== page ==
But for new MP Olivia Blake, one of Labour’s rare success stories in the December General Election, she is adamant she would not have taken Sheffield Hallam without him.
Ms Blake, 29, was in an odd position during the six-week election campaign. She was technically campaigning for Labour to hold the seat they won from the Lib Dems in 2017 in Sheffield Hallam.
But since that election so much had changed under former MP Jared O’Mara, that her campaign felt more offensive than defensive as the Laura Gordon, the Lib Dem pick, looked a dead cert to snatch the constituency.
“We always said it will be on a knife edge,” she said.
“I would not say the Lib Dems were going to beat us because the kind of campaign we ran was very much about listening to people, there was a lot of trust to rebuild. And actually the platform I stood on was about rebuilding our public services.
“It went down really well, people wanted to talk about policies in Sheffield Hallam, we were having in-depth conversations. It was such a good campaign.”
In July, Mr O'Mara announced he would step down after a series of problems which saw him suspended from the Parliamentary Labour Party and then resign from the party.
But the Treasury, which administers MP resignations, later announced that he had postponed this decision. He did not stand for election in December.
Ms Gordon had been largely picking up casework in that time, polls suggested she was set to win the poll.
However it was not to be.
Speaking about election night, after she had been told she had won, Ms Blake said: “I realised I had nearly given it away because it was so close, I was hoping I would get five minutes to write a speech, but I didn’t so I grabbed a couple of bits of paper and I walked on stage with them [the pieces of paper].
“All the cameras were on Laura because they expected her to win - I do feel bad about that - and I just hid the papers behind my back and I looked so serious because I didn’t know what to do. I’m so proud of what we managed to achieve.”
But the former Prince Henry’s Grammar School pupil and University of Sheffield alumnus knew she was the anomaly, with colleagues elsewhere in the country and region either losing their seats altogether or suffering severely slashed majorities. She said: “We had Penistone and Stocksbridge in our room [which went to the Tory’s Miriam Cates], so we knew it was bad elsewhere, but Paul Blomfield’s seat [Sheffield Central] was very, very successful.
“I came out the next morning seeing what had happened, it was very bittersweet.”
However she stopped stopped short of decrying leader Mr Corbyn, while many had laid blame directly at his feet.
She said: “I would not have won without Jeremy, 134 years in Hallam and we’ve won twice, both with Jeremy as leader.
“The conversations we had with people were 15 minute conversations and Jeremy was not the first thing that came up on the doorstep, Jared was, but we wanted to talk about the issues. I wanted to be the change.”
At the first Parliamentary Labour Party meeting since the election Ms Blake said “tensions were running high”.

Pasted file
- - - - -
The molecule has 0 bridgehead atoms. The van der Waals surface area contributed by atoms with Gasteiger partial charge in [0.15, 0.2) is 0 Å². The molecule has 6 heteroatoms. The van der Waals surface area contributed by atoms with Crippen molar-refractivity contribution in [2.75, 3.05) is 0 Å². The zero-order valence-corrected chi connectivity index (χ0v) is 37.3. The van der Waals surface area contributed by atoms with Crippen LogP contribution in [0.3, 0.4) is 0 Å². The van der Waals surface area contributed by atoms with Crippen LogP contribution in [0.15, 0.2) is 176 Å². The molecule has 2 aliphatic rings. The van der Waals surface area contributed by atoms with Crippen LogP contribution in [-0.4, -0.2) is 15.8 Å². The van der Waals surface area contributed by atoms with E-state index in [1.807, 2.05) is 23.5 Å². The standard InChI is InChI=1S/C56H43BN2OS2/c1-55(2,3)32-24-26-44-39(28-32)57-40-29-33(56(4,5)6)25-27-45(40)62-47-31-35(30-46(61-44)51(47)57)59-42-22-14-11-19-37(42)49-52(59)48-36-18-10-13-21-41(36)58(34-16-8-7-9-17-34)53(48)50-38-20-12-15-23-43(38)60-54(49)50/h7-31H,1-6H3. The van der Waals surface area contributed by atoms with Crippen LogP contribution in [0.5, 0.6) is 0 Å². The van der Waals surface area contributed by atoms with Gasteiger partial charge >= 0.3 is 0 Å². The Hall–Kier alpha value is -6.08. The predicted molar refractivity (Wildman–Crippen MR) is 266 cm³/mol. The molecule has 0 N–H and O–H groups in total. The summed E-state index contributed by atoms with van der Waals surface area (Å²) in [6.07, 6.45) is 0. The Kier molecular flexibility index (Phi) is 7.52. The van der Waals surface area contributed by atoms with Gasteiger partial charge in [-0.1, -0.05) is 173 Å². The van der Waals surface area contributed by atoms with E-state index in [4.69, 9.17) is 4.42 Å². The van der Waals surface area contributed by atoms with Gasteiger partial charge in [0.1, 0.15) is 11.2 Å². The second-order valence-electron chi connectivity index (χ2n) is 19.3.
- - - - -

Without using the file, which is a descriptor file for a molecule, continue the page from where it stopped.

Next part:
But she said: “I’ve been in worse meetings in my time as a trade unionist and in local government.
“It’s obviously really difficult to explain how I feel about it because the manifesto we stood on was very hopeful, people understood our Brexit stance in the campaign.”
Now she added: “I hope we have a clean leadership race, if we focus on issues and ideas.
“I would like to see who comes forward. I’ve got my three tests which are Brexit - I’m a strong remainer - the climate crisis, and rebuilding our public services. I know I’ll probably have to compromise a bit.”
Ms Blake said she would love to see a woman from the North as leader, she said: “It would be fantastic to see a woman, I would love to see that absolutely. But it’s about ideas, I think we have had an issue of personalisation from Northern cities and communities.”
Looking forward to getting started in Parliament, Ms Blake speaks to The Yorkshire Post in Portcullis House, she is getting ready to be sworn in.
“You turn up like it’s the first day of school, you don’t know where anything is,” she said.
“It’s been a really supportive welcome environment, which is quite different to local government.
“Being in the chamber is very different, you are literally so close to the opposition benches, that was quite intimidating. But it’s been nice to come in with a group that was so diverse, me and Fleur Anderson [newly elected MP for Putney] are the only two long term candidates.”
While she hoped her experience in local politics would help her.
Ms Blake was elected onto Sheffield City Council in 2014 and later became Deputy Leader.
She said: “I’ve been living and breathing the effects of austerity in my role. That’s given me a bit of real insight into what has happened.
“It’s very easy to forget the decisions we make in this place impact people’s lives. Local government was hit hardest, more than any other department.”
Ms Blake said her mother, Judith Blake, leader of Leeds City Council was “very happy, very proud”.
She said: “It’s very funny really, mum got into politics because of her children really, because our school was at risk of closure. I’ve come through the same routes of campaigning for change, I got really active in the living wage campaign and student fees, trying to deliver change.”
She added: “I’m really proud to be here and to be able to get on with work.”